Solve the distance function equation in one dimension and then advect it.
This example first solves the distance function equation in one dimension:
with at .
The variable is then advected with,
The scheme used in the FirstOrderAdvectionTerm preserves the var as a distance function.
The solution to this problem will be demonstrated in the following script. Firstly, setup the parameters.
>>> from fipy import *
>>> velocity = 1. >>> dx = 1. >>> nx = 10 >>> timeStepDuration = 1. >>> steps = 2 >>> L = nx * dx >>> interfacePosition = L / 5.
Construct the mesh.
>>> from fipy.tools import serialComm >>> mesh = Grid1D(dx=dx, nx=nx, communicator=serialComm)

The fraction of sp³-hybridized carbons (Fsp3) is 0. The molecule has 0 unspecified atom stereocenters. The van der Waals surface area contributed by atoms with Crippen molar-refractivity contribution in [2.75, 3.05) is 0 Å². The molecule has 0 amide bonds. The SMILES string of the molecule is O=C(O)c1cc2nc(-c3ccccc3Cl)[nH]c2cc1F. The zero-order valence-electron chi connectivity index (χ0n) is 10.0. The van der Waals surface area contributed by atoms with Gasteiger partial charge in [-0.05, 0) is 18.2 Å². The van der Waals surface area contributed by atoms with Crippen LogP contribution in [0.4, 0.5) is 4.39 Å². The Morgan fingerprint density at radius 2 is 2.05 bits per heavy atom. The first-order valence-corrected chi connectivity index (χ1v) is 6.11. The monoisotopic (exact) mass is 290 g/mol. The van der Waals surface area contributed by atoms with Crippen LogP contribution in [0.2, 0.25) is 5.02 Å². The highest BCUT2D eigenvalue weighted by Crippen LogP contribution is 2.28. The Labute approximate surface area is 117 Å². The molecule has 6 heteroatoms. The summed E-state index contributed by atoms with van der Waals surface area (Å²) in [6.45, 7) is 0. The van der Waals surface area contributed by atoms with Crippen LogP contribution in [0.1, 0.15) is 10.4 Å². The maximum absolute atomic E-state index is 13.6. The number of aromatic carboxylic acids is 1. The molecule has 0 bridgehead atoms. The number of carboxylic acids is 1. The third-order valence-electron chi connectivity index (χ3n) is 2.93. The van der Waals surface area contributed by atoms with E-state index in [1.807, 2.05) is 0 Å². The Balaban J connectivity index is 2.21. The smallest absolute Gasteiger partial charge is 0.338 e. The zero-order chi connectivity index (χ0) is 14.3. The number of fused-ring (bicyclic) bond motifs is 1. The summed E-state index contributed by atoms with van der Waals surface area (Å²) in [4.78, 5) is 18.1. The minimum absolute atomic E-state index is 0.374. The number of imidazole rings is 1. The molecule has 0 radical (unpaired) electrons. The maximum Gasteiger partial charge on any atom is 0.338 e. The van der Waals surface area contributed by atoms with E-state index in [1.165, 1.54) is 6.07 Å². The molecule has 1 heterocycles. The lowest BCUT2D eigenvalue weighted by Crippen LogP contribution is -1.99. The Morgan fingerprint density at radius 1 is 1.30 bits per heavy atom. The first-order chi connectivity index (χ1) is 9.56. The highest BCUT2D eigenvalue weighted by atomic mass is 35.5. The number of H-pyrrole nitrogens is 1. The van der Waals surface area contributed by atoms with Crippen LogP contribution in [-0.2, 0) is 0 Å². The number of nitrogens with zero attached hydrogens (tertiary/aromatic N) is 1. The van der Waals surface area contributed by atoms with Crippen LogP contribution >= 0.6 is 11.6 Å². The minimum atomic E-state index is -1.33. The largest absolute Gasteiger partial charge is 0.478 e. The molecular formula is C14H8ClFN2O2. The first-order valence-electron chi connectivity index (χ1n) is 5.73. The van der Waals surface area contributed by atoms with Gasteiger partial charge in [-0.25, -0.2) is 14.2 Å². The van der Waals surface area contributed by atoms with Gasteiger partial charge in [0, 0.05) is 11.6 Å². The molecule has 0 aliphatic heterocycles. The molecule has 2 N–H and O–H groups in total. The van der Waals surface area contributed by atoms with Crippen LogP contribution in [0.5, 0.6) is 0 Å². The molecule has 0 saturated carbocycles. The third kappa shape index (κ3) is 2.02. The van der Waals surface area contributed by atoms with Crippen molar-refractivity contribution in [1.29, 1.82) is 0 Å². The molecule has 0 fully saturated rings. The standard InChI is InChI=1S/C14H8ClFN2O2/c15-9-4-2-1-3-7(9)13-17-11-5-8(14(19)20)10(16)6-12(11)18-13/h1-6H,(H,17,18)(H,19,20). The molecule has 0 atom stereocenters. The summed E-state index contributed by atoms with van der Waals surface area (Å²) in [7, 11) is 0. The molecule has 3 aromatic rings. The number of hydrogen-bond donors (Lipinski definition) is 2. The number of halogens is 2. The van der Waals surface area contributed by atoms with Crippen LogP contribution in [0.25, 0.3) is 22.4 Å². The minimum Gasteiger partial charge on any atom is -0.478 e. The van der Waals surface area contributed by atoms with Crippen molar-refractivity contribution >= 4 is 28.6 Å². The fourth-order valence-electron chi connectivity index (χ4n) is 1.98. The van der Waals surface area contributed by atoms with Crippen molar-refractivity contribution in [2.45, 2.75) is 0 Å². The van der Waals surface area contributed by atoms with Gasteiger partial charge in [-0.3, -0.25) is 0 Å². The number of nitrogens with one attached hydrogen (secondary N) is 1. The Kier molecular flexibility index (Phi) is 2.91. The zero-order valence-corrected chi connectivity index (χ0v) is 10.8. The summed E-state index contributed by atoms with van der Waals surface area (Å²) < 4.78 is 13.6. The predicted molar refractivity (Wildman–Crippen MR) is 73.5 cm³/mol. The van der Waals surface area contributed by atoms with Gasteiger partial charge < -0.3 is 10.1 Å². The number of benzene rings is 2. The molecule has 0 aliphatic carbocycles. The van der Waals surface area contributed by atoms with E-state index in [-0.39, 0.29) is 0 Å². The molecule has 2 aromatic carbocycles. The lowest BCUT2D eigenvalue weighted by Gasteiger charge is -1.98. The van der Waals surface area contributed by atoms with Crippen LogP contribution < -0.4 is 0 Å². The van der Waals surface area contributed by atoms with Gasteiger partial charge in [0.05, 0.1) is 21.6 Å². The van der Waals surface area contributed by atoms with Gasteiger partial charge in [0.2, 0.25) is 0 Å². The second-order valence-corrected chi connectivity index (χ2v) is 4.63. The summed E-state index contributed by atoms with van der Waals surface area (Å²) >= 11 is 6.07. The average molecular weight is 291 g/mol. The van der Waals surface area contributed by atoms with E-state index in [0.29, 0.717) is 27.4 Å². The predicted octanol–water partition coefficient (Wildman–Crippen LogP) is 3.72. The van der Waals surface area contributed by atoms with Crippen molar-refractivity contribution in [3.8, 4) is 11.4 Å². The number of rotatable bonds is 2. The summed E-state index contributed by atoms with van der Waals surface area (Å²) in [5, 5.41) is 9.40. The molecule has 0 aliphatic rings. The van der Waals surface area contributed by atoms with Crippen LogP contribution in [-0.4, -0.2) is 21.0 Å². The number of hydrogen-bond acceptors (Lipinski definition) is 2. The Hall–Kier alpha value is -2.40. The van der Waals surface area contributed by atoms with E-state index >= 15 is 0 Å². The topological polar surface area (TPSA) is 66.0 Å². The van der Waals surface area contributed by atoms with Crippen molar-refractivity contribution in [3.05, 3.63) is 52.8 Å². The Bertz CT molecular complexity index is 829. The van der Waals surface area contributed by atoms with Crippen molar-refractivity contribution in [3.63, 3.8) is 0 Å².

Construct a distanceVariable object.
>>> var = DistanceVariable(name='level set variable', ... mesh=mesh, ... value=-1., ... hasOld=1) >>> var.setValue(1., where=mesh.cellCenters > interfacePosition) >>> var.calcDistanceFunction()
The advectionEquation is constructed.
>>> advEqn = TransientTerm() + FirstOrderAdvectionTerm(velocity)
The problem can then be solved by executing a serious of time steps.
>>> if __name__ == '__main__': ... viewer = Viewer(vars=var, datamin=-10., datamax=10.) ... viewer.plot() ... for step in range(steps): ... var.updateOld() ... advEqn.solve(var, dt=timeStepDuration) ... viewer.plot()
The result can be tested with the following code:
>>> for step in range(steps): ... var.updateOld() ... advEqn.solve(var, dt=timeStepDuration) >>> x = mesh.cellCenters >>> distanceTravelled = timeStepDuration * steps * velocity >>> answer = x - interfacePosition - timeStepDuration * steps * velocity >>> answer = numerix.where(x < distanceTravelled, ... x - interfacePosition, answer) >>> print var.allclose(answer) 1
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